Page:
This movie Inception created by Christaphor Nolan is so mind-blowing and immersive that every time I watch it my heart races. Cinematography itself is the art of making motion pictures. Everything a cinematographer needs to take into account: the science behind human association to certain things, perspective, color theory, techniques of film, and especially composition. As said by Blair Somerville in the video “Lost & Found,” “You got this chance to do stuff… to be creative—and to experiment,” which ties into what cinematographers do— they take full advantage of their creative minds and recreate it on film.
In the beginning, a man by the name of Cobb is washed up on shore with illusions of his son and daughter. The opening description of this scene will become a major factor in the story but before we dig deeper into this, we’ll look into this dining table scene that comes right after.
- The Dining Table Introduction
When I first saw this scene, I didn’t notice the change at all! Mr. Saito, a Japanese businessman, is old in the first scene—however—wait a few seconds and you’ll see he abruptly changes into a young man again.
What the director and cinematographer did was zoom in close onto old Saito while he was talking without showing anything else around him. They then swiftly change over to the characters, Cobb and Arthur, who are eating and discussing with Saito’s security guards in the background. By making the scene busy, it distracts the viewers and makes even very obvious scenes like this easy to look past. It may be simple, but it’s clever and effective.
- Hallway Fight Scene
Let’s move on to the next scene, the Hallway Fight Scene. For this shot, the idea was to match the dream movement to the reality of gravity outside the dream, essentially a zero-gravity fight scene. The storyboard below shows how Nolan envisioned it.
This entire scene was not made using CGI. Instead, it was shot with the actors hanging from wires inside a custom-built rotating set. In this video clip, we can see the scene fully executed.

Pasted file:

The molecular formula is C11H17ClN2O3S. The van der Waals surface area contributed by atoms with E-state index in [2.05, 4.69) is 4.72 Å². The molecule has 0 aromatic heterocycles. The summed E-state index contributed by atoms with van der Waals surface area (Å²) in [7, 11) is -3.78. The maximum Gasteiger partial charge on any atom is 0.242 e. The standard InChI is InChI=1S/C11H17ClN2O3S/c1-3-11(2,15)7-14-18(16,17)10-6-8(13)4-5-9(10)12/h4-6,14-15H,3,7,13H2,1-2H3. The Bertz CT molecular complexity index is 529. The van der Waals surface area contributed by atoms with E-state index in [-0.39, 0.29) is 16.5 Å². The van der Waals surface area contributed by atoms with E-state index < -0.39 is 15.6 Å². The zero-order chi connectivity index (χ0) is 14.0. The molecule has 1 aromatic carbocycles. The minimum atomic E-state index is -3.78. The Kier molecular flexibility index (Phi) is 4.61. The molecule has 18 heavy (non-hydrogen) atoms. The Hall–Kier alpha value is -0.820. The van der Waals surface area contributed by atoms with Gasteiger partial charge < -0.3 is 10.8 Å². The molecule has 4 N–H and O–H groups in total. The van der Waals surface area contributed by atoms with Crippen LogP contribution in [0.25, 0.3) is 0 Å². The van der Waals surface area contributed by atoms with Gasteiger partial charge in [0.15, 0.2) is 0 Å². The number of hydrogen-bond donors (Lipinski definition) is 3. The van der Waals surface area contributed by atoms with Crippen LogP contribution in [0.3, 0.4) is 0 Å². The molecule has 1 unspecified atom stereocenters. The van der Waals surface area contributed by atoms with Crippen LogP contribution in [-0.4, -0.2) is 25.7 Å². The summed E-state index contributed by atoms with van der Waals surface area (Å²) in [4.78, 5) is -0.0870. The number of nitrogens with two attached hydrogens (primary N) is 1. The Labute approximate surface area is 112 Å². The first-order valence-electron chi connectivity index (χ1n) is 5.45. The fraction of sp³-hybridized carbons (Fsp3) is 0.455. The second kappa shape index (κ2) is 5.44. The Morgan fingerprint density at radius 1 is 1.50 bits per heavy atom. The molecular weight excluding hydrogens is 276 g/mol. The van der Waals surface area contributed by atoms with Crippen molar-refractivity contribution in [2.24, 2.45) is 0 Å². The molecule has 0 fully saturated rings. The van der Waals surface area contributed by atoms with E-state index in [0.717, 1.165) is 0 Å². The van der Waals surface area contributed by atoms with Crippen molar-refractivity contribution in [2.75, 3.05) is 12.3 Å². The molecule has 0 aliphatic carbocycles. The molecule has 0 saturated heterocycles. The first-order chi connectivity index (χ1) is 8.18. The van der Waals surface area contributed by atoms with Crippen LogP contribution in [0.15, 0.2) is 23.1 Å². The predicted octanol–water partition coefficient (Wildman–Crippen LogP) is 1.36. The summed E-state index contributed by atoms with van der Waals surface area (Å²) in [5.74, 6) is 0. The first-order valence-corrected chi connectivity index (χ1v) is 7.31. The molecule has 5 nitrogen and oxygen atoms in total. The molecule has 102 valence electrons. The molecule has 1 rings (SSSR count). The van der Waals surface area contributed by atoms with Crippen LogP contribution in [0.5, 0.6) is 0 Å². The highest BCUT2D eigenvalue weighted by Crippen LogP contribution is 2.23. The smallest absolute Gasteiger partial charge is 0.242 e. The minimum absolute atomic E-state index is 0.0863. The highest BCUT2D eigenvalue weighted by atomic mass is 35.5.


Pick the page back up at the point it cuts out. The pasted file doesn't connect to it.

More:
The storyboard depicts a long panning shot of frantic movement and tension as the guard and Arthur fight for a gun in zero gravity. Look at the composition! The scene reminds me of The Creation of Adam since Arthur and the guard are so close to the gun and are facing opposite each other. The color scheme is a slight green-yellow hue which makes the aura uncomfortable and even more frantic.
- The ending scene
Last but not least, the ending scene. The top picture depicts the beginning of the movie while the bottom depicts the end. Notice how both pictures parallel each other? The similarity of the beginning and ending scenes tie the entire movie together and makes the viewers wonder at the end whether Cobb made it out of the dream world or was finally in reality.
My opinion on the ending of Inception is that Cobb was actually still stuck in the dream world. Throughout the movie, we sense that Cobb is someone who is deeply troubled about his past. Cobb is like a “little lucky tree” who is “small and cozy” while staying comfortable in a “pot to grow in.” His past holds him back from being able to do his work or have peace of mind but is also an example of how Cobb can’t break out of his little pot because he has been stuck in his comfortable state of worrying over the past and of things he cannot change. The ending of Inception reminds me of the ending of scavengers. Both endings have the main characters driven into another dreamlike state world. It’s almost as if both endings pull a reverse matrix where the characters put themselves in fake dreams to avoid their reality.
There’s so much thought put into every movie you watch. Behind the scenes there are tons of storyboarders, editors, scriptwriters, and cinematographers. The next time you watch a movie, you might want to think to yourself about how the scene you’re watching was made. Who knows? You might appreciate the movie a whole lot more.
One thought on “Inception: A Cinematographic Masterpiece”
I never thought about the movie like this… Your analysis on all of the small details and behind the scenes screenwriting really broadens my understanding of the work put into film making. Even though each scene only goes for about a couple of minutes, the time, effort, and labor are hidden away behind the camera. Reading through this has given me a more memorable and appreciative experience about the movie. Thank you for writing this! It was such a good movie! Oppenheimer from Christopher Nolan coming in theaters near you in 2023!